Bee walk in Tonbridge will show pollinators thrive in urban spaces

The event, which lasts two hours, begins at 10.30am from the Farmers’ Market in Sovereign Way car park, at the stall run by Friends of the Earth, who are organising the walk.

Parking is free in public car parks, and all ages are welcome, though dogs may not take part. It is suggested that participants bring a magnifying glass or binoculars and a notebook.

Bees play a vital part in nature, and in our economy it would cost UK farmers £1.8billion a year to pollinate their crops without bees.

Yet they are facing a huge loss of habitat – the UK has lost 97 per cent of its wildflower meadows since 1945, and are also being decimated by pesticides.

Last year the European Union voted to impose a permanent ban on the outdoor use of three bee-harming pesticides.

The walk is being held in the town rather than the countryside in order to show people that bees can thrive wherever habitats are made available for them.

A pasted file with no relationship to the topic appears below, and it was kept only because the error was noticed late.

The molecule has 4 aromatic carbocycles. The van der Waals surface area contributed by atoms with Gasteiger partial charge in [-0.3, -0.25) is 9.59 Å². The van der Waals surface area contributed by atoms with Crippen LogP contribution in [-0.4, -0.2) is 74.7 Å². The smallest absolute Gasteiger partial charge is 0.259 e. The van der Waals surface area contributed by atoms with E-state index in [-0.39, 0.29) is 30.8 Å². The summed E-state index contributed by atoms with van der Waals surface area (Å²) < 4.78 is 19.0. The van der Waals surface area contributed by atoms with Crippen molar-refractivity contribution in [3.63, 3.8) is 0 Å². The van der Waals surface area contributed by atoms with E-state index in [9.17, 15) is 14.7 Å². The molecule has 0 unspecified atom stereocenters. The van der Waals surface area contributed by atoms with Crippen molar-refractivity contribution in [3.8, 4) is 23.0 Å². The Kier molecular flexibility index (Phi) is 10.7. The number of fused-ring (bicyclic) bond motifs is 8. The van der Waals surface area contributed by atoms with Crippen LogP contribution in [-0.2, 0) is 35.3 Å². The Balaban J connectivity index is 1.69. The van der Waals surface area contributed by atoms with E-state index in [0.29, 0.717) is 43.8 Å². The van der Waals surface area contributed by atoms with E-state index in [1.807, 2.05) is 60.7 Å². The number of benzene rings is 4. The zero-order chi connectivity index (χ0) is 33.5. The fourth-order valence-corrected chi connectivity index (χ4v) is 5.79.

Anthony Bales, of the local branch of Friends of the Earth, said: “Actions such as growing bee-friendly flowers make a beneficial difference to bees and other pollinators, wherever this takes place, from planting in a window box to creating new wildflower meadows.”

The walk will take in Angel Community Garden, formerly a patch of waste ground in Sainsbury’s car park, which shows how small spaces in urban areas can be transformed to support bees and other pollinators.

It will follow a stretch of the Medway by Big Bridge, emerging on Lyons Crescent and taking in the graveyard at St Peter & St Paul Church.

It will also visit the Roadside Reserve between the London and Shipbourne Roads, created by Kent Wildlife Trust and Kent County Council.



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